Employer alignment submission, or EAS, refers to the process of submitting employees payroll data to a PSP or payment distribution platform.
This data may include:
- Employee details
- Gross & net pay
- Global benefits
- Bonuses and commissions
- Leave balances
- Salary adjustments
- Pension and retirement contributions
EAS frequency will depend on the platform or payroll provider’s requirements. This can include factors like frequency of pay and payment methods.
How does EAS work?
- The employer collects the data for the relevant pay period
- The data is submitted to the PSP or payroll provider in the necessary format
- The provider processes the data and calculates the payments, taxes, and deductions
- The provider transfers the funds to the employees’ bank accounts
- The employer receives a report on the payroll data from the provider
EAS around the world
The EAS process may also vary depending on the country. Factors like tax laws, local payroll regulations, and data privacy requirements can all affect the submission process.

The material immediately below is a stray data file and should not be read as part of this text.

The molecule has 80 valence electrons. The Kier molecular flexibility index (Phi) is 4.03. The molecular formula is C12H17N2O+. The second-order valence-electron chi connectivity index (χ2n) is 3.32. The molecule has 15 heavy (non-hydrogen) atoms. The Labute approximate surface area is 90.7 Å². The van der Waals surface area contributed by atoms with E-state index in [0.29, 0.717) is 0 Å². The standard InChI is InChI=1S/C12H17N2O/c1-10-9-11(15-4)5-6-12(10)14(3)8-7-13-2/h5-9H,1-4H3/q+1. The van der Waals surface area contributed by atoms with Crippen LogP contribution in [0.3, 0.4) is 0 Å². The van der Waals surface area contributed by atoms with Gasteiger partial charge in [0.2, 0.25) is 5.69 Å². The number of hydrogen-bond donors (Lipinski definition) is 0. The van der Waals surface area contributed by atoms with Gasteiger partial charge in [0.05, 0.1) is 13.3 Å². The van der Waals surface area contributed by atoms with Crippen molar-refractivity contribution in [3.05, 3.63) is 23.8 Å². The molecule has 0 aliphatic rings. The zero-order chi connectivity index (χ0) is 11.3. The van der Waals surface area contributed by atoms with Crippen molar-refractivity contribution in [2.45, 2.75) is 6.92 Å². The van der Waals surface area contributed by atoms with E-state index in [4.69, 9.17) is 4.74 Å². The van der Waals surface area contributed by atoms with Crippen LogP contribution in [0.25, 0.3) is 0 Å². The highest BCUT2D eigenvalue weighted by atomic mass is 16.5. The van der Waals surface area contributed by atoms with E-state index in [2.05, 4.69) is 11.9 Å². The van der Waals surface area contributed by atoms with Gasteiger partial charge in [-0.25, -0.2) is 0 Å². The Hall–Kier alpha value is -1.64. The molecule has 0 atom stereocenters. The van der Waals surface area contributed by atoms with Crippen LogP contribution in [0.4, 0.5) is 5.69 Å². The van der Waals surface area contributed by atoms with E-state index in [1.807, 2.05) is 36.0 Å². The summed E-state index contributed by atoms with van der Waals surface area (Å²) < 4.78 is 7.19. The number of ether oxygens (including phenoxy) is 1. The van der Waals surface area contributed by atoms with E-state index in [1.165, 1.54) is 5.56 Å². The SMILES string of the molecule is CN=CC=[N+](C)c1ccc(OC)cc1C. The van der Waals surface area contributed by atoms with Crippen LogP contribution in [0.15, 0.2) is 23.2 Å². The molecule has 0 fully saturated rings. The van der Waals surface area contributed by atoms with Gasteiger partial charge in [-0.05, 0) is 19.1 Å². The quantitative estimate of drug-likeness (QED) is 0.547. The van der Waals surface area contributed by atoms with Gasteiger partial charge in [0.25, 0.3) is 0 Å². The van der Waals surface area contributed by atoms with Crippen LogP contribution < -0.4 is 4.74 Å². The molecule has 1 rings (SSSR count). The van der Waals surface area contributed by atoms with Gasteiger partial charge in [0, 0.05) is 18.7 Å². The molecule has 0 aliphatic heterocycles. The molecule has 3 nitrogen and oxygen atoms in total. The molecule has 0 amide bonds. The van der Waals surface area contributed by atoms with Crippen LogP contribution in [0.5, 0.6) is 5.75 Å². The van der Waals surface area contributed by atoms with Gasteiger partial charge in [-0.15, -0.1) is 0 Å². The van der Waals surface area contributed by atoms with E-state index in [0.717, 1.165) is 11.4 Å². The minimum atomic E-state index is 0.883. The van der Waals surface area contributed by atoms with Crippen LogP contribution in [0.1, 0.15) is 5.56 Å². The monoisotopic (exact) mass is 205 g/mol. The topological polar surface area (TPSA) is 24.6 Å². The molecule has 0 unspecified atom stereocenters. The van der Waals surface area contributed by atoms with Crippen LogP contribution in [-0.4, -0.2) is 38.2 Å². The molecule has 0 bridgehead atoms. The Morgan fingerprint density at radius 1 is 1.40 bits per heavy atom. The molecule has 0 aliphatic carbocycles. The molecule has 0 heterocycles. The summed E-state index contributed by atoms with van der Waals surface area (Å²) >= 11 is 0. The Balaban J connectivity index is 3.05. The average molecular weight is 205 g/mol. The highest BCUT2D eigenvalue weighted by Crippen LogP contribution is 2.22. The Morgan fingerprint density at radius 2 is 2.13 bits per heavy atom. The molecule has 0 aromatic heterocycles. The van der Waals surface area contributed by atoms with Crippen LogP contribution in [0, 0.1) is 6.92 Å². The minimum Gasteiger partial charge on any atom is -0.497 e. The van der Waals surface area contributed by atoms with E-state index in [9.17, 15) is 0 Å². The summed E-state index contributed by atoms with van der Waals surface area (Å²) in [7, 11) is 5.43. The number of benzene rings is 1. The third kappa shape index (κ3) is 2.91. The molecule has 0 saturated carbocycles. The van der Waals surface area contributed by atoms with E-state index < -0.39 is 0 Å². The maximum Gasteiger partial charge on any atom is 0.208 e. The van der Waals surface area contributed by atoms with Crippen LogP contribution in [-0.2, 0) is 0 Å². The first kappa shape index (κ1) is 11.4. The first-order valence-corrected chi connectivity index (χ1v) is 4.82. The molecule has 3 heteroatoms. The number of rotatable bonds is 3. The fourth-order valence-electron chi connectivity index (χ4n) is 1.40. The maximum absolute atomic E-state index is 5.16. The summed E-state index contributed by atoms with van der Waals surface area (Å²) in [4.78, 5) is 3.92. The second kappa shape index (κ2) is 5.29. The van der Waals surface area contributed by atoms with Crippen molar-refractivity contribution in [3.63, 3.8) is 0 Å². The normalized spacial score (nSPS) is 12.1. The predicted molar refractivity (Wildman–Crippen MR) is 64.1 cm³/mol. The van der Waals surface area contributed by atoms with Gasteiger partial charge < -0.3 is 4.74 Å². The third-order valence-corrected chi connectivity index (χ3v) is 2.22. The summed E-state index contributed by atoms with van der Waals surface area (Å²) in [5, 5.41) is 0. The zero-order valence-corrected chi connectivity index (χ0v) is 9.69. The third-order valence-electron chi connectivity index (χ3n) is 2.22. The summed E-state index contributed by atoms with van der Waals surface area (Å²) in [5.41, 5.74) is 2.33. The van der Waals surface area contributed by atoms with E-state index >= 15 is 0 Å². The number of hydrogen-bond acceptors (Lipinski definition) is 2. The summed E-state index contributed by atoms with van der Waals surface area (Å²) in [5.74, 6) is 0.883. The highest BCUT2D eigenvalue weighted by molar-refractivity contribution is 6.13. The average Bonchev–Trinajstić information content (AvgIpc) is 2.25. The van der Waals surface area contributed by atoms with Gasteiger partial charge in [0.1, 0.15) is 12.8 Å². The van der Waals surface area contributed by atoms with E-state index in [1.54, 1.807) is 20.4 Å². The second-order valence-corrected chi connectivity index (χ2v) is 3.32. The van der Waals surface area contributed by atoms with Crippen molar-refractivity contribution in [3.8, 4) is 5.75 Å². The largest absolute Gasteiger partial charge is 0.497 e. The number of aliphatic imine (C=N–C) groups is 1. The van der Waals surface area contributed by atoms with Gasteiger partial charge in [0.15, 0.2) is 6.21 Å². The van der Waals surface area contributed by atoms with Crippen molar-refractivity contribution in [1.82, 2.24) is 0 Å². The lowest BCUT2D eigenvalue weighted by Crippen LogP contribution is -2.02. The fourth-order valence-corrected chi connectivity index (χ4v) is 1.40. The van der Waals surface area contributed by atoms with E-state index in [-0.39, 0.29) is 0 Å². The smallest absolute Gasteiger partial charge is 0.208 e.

Here are some examples:
- In Singapore, employers need to submit EAS in compliance with the Central Provident Fund System, which requires organizations to put money into things like retirement savings and healthcare and housing benefits.
- In Australia, employers need to submit EAS in compliance with the Privacy Act 1988 to protect employee data, as well as the Australian taxation office.
- In the US, employers must comply with state and local payroll tax laws, as well as the Electronic Federal Tax Payment System, which requires payment of federal taxes.
- In the UK, employers need to report payroll information to HM Revenue and Customs before or on the date of payments.
Managing EAS with a global workforce
The right third-party provider can help these organizations in:
- Standardizing the payroll data to be used across different countries.
- Centralizing payroll management to keep the global payroll processing consistent and minimizing the need for multiple EAS submissions.
- Monitoring compliance so that the EAS process adheres to regulations and laws in each country of operation.